Walter Read

From Wikipedia, the free encyclopedia
Jump to: navigation, search
For the chairman of the New Jersey Casino Control Commission, see Walter Newton Read.
Walter Read
WRead.jpg
Personal information
Full name Walter William Read
Born (1855-11-23)23 November 1855
Reigate, Surrey, England
Died 6 January 1907(1907-01-06) (aged 51)
Addiscombe Park, Surrey, England
Batting style Right-handed
Bowling style Right arm slow (underarm)
International information
National side
Test debut (cap 40) 30 December 1882 v Australia
Last Test 26 August 1893 v Australia
Domestic team information
Years Team
1873 – 1897 Surrey
1890 MCC
Career statistics
Competition Tests First-class
Matches 18 467
Runs scored 720 22,349
Batting average 27.69 32.06
100s/50s 1/5 38/113
Top score 117 338
Balls bowled 60 5,597
Wickets 0 108
Bowling average 32.25
5 wickets in innings 0 1
10 wickets in match 0 0
Best bowling 0/27 6/24
Catches/stumpings 16/– 381/20
Source: CricketArchive, 23 September 2008

Walter William Read (born 23 November 1855 in Reigate, Surrey, died 6 January 1907 in Addiscombe Park, Surrey) was an English cricketer, who was a fluent right hand bat. An occasional bowler of lobs, he sometimes switched to quick overarm deliveries. He captained England in two Test matches, winning them both. Read was named a Wisden Cricketer of the Year in 1893.

Cricket career[edit]

Read took part in the original Ashes series of 1882-3 and is commemorated by the poem inscribed on the side of the urn:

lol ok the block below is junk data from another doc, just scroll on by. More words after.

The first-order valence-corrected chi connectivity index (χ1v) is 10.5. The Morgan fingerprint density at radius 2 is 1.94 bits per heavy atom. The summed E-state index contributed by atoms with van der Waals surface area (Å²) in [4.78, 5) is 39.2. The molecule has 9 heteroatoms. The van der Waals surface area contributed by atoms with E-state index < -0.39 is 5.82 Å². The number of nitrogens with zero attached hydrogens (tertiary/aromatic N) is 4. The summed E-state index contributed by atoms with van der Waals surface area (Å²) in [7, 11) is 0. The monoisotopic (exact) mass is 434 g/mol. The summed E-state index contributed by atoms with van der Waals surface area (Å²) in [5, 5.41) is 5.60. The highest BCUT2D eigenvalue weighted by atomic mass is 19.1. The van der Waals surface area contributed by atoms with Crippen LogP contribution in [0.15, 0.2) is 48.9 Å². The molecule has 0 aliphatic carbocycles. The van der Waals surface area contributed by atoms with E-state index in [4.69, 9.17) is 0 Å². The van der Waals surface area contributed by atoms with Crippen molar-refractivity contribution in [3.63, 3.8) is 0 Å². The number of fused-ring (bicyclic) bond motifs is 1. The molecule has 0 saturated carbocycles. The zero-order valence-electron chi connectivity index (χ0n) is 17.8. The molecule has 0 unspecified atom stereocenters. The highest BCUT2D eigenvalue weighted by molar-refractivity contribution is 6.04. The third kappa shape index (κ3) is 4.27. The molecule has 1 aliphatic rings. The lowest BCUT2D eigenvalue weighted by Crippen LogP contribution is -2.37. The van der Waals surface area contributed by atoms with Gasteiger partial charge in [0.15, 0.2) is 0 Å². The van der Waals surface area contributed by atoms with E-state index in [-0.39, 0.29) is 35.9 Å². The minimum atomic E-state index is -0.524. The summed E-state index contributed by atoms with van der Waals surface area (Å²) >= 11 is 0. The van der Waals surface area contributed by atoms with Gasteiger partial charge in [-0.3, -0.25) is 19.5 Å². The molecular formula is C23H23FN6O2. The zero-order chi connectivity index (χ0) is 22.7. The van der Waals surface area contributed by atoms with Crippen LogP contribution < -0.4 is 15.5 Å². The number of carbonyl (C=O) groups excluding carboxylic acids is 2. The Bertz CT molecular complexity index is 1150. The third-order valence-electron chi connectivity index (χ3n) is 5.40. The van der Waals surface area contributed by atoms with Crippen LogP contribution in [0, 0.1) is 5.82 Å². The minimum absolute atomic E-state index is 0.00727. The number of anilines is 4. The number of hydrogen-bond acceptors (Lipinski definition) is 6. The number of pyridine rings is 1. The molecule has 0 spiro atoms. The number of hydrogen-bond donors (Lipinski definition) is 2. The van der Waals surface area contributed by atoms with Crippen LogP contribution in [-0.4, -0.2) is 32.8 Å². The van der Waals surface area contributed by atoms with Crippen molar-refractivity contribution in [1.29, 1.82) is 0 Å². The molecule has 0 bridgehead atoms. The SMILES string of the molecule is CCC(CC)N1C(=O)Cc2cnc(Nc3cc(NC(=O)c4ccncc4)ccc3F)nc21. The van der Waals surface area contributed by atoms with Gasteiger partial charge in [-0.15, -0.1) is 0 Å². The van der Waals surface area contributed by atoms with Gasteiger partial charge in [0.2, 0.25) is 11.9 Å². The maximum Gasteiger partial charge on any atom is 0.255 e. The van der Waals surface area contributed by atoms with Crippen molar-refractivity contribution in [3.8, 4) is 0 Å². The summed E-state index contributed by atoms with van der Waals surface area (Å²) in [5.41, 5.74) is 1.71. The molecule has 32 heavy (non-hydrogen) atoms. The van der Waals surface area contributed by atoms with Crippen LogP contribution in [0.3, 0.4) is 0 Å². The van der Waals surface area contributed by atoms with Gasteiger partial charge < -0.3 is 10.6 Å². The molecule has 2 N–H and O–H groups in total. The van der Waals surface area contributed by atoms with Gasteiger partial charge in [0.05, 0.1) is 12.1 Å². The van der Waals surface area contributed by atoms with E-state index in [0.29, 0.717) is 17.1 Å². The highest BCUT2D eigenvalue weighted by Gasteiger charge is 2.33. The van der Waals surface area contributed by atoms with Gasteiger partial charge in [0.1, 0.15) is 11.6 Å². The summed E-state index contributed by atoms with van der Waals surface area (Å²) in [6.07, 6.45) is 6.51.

When Ivo goes back with the urn, the urn;
Studds, Steel, Read and Tylecote return, return;
The welkin will ring loud,
The great crowd will feel proud,
Seeing Barlow and Bates with the urn, the urn;
And the rest coming home with the urn.

He played for Surrey from 1873 to 1897, scoring 338 for them against Oxford University in 1888. At the time, it was the second highest first-class score ever made. He was a member of the side that won the County Championship in 1890-2, 1894 and 1895. After W. G. Grace he was the most prolific amateur of his day.

He became the first number 10 to score a hundred in Test cricket when he made 117 against Australia at The Oval in 1884. His match-saving innings remains the highest score by a No. 10 in Tests. He reached his century in 113 minutes with 36 scoring strokes. His partnership of 151 with William Scotton remains England's highest for the ninth wicket against Australia. According to Sir Home Gordon, Read was furious at being held down so low in the order.

See also[edit]

References[edit]

Further reading[edit]

External links[edit]

Walter Read
Sporting positions
Preceded by
Arthur Shrewsbury
English national cricket captain
1887/8
Succeeded by
W. G. Grace
Preceded by
W. G. Grace
English national cricket captain
1892
Succeeded by
W. G. Grace